In the 2000s, traditional lines that once divided singers, instrumentalists, publishers, record companies, distributors, retail and consumer electronics have become blurred or erased. Artists may record in a home studio using a high-end laptop and a digital recording program such as Pro Tools or use Kickstarter to raise money for an expensive studio recording session without involving a record company. Artists may choose to exclusively promote and market themselves using only free online video sharing services such as YouTube or using social media websites, bypassing traditional promotion and marketing by a record company. In the 2000s, consumer electronics and computer companies such as Apple Computer have become digital music retailers. New digital music distribution technologies and the trends towards using sampling of older songs in new songs or blending different songs to create "mashup" recordings have also forced both governments and the music industry to re-examine the definitions of intellectual property and the rights of all the parties involved. Also compounding the issue of defining copyright boundaries is the fact that the definition of "royalty" and "copyright" varies from country to country and region to region, which changes the terms of some of these business relationships.
The turmoil in the recorded-music industry in the 2000s altered the twentieth-century balance between artists, record companies, promoters, retail music-stores and consumers. As of 2010[update], big-box stores such as Wal-Mart and Best Buy sell more records than music-only CD stores, which have ceased to function as a major player in the music industry. Music-performing artists now rely on live performance and merchandise sales (T-shirts, sweatshirts, etc.) for the majority of their income, which in turn has made them more dependent - like pre-20th-century musicians - on patrons, now exemplified by music promoters such as Live Nation (which dominates tour promotion and owns or manages a large number of music venues). In order to benefit from all of an artist's income streams, record companies increasingly rely on the "360 deal", a new business-relationship pioneered by Robbie Williams and EMI in 2007.At the other extreme, record companies can offer a simple manufacturing- and distribution-deal, which gives a higher percentage to the artist, but does not cover the expenses of marketing and promotion.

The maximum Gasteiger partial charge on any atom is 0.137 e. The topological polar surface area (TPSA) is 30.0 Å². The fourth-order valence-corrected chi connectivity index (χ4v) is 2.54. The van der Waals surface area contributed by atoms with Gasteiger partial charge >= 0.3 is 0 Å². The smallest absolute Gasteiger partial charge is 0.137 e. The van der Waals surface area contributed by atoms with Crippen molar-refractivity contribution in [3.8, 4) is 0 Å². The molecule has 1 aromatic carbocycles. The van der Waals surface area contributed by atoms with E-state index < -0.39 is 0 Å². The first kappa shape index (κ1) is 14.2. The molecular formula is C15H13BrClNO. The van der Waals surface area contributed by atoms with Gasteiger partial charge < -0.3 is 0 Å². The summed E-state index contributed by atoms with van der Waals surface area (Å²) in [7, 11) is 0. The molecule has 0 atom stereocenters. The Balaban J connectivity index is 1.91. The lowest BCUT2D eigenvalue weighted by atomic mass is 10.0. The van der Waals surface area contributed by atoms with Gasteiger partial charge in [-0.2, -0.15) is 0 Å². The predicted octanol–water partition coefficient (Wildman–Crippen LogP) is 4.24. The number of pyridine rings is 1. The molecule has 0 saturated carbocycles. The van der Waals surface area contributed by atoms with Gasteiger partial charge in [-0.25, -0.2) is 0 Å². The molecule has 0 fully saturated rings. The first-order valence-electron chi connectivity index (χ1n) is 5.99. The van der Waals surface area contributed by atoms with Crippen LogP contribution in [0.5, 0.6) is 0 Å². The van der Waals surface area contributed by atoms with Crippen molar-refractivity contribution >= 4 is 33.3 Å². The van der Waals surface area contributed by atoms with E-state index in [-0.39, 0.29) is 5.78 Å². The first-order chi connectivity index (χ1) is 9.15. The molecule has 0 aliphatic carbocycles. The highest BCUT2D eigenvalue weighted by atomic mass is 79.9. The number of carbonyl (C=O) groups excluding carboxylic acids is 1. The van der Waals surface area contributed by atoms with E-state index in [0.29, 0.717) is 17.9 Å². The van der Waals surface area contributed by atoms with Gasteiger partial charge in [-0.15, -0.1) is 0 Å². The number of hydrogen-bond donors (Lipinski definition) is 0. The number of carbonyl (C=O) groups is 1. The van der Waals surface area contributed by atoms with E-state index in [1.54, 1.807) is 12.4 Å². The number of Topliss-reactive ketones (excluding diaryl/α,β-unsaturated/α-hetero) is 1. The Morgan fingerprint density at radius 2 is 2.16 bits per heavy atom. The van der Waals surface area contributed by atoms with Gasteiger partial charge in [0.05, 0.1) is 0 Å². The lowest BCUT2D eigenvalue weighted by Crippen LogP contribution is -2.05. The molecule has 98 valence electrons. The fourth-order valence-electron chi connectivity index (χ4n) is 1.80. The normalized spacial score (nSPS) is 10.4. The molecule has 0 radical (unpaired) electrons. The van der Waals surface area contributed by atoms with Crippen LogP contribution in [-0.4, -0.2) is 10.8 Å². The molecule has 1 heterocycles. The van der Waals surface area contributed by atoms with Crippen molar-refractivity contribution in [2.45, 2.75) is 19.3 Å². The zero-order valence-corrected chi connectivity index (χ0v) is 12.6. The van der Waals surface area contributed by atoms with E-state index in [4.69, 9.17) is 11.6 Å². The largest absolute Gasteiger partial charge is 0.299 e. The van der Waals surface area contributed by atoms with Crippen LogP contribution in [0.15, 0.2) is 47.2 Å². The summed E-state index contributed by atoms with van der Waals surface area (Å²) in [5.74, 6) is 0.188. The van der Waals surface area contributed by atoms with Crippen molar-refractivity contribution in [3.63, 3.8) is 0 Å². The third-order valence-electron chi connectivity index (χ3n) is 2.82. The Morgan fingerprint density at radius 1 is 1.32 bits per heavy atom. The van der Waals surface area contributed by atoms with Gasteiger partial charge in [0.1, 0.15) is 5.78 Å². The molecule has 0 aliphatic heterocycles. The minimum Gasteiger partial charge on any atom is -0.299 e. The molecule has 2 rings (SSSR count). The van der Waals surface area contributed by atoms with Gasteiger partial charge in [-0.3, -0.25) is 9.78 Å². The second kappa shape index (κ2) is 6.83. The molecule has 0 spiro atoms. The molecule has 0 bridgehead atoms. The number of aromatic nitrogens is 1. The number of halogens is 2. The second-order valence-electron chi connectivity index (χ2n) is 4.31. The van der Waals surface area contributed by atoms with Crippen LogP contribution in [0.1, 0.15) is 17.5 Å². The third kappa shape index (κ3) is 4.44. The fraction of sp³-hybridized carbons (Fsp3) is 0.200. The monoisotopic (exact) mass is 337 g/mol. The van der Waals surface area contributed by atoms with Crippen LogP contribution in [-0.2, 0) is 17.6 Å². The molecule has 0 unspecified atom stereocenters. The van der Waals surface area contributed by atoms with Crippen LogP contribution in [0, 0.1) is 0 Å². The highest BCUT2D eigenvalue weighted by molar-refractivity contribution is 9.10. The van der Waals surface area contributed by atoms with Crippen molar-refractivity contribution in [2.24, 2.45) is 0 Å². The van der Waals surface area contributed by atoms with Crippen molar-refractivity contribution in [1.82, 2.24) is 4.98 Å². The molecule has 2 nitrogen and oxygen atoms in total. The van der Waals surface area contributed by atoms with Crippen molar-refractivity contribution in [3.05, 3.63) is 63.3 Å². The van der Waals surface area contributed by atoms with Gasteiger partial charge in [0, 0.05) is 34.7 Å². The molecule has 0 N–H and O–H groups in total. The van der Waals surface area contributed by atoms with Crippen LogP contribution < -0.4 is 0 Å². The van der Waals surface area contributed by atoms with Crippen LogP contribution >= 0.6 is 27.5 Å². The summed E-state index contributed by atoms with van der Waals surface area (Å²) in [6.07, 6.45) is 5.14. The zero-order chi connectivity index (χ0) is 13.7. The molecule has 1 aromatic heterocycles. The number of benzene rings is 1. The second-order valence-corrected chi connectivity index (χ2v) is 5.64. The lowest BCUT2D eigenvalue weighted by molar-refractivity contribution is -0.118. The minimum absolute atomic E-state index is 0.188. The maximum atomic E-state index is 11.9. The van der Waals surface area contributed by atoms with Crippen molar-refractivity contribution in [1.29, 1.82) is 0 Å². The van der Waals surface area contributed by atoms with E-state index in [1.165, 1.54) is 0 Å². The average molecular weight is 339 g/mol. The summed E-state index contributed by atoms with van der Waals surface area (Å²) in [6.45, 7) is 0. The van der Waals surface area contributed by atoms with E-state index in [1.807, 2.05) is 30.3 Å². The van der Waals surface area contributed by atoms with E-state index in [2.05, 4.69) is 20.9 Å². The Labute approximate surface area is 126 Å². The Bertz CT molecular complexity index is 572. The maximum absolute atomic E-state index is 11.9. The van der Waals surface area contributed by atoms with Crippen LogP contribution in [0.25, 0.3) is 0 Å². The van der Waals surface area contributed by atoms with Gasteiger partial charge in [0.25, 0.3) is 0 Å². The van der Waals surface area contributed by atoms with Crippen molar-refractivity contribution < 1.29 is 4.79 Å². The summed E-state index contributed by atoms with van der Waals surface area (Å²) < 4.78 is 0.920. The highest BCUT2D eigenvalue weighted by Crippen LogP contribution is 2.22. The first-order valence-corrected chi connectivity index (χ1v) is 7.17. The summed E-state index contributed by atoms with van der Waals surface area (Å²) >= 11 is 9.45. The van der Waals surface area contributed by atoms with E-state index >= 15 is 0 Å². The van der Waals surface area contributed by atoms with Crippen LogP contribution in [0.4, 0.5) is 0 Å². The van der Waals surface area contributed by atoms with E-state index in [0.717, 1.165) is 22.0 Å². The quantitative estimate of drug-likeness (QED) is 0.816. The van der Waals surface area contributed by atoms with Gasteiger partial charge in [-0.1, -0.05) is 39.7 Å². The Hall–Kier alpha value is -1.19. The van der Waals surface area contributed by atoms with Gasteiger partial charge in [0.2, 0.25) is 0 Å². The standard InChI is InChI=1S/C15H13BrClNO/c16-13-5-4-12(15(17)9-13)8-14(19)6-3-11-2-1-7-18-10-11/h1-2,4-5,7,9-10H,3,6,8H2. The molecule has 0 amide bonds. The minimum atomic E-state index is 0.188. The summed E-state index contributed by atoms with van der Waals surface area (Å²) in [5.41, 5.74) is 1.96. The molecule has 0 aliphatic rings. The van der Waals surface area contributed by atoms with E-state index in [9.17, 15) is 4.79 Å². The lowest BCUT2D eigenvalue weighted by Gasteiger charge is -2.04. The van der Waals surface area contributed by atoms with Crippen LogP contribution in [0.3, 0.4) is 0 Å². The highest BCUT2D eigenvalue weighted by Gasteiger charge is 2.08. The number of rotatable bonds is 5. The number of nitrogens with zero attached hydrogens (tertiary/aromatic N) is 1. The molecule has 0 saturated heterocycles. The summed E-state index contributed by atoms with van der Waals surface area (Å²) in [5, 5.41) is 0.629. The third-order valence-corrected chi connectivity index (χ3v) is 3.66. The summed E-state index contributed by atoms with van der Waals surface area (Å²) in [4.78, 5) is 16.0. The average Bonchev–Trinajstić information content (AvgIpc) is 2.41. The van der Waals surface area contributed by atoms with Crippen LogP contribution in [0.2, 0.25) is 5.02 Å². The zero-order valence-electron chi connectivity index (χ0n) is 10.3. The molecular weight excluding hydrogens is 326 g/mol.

Prerequisites: RI majors - admission to candidacy; others RIM 3600. Cultural, media, business, and legal aspects of making and selling records on a worldwide basis. Specific studies in foreign record company operations, i.e., production, distribution, marketing, promotion, and licensing. Immigration, union, and tax implications of artists recording abroad. 2b1af7f3a8